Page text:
Still, even a tainted victory felt sweet, although, as Wasim rather depressingly implies, beating England in one-day cricket at the moment is, for the players if not the fans, no great cause for celebration. Test cricket is different, however. Which is why Pakistan's victory, in the second Test at Old Trafford, gave him such pleasure. Not only did he play superbly, and not only was it his valedictory Test in England, on the ground he graced as a county player, but it cut some English egos down to size. "At one stage I was batting with Rashid, and Caddick made some really stupid remark. I got angry. Me and Rashid were abusing him while he was bowling at us, and when he came in to bat the whole team were abusing him. After winning in Karachi and at Lord's they thought they were unbeatable. We wanted to tell them 'guys, don't act like you are better than us'. And what Caddick said really started it. This is how I motivate myself, when players say little things like that."

Like what, exactly? Was it a racist comment? "Oh no. I have never experienced racism in cricket. Never. Not even in county cricket, when playing for Lancashire in Leeds or Bradford."

Wasim's years with Lancashire, he believes, made him the cricketer he is. "The different atmosphere, living on my own, gaining the confidence to handle people, it all helped to turn me from a good talented player into a top player."

In turn, he helped Lancashire compound their reputation as masters of the one-day game. And yet he is no particular fan of one-day cricket. "In a one-day match I try to bowl just one line. If we need wickets I pitch it up more. If we want to contain I just bowl line and length. But that is not in my nature. I much prefer Test cricket, where I can show what I know about bowling. I can bowl yorkers, slower balls, bouncers, around the wicket. I can have a change of fielding every second ball, have a man back, a short leg, upset the batsman, try different things. If you want to see the calibre of a player, it has to be in Test cricket. Even an average player can look good in one-day cricket."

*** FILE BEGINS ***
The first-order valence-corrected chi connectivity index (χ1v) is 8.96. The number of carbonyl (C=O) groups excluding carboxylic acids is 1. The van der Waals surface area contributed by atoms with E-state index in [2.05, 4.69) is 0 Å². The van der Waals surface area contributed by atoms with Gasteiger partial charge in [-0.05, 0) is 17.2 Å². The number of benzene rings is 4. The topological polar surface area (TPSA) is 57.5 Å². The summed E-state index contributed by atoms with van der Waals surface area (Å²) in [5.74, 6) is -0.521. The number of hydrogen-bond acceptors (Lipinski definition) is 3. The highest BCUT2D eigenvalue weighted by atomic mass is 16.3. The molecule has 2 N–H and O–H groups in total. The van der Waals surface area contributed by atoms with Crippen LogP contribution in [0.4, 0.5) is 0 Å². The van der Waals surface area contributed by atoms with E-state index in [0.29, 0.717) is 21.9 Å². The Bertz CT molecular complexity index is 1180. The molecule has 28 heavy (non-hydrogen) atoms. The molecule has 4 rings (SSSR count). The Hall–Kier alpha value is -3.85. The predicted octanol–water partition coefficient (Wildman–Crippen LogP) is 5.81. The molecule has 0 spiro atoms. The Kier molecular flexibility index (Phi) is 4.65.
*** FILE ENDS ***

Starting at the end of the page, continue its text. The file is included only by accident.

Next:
But a great player looks great in both manifestations of the game, and just to prove it, Wasim is the only man with more than 400 wickets in both one-day and Test cricket. This remarkable record has taken him 17 years to achieve. He made his debut for Pakistan in November 1984, aged just 18, and took 10 wickets in only his second Test, against New Zealand. Then the team moved on to Australia, and Wasim entered the most important relationship of his cricketing life. "Imran was playing for New South Wales at the time, and joined us there. Over the next two or three years he taught me that I had to work like a dog every day. I used to bat 11 for Pakistan but he made me concentrate on my batting [Wasim subsequently scored three Test centuries, including 257 not out against Zimbabwe]. And he reduced my run-up. I used to run from 25 paces, then I tried 17, but I had trouble. I tried it in a one-day game but it didn't work. I said to Imran: 'shall I go back to 25?' He said: 'no, keep trying it.'"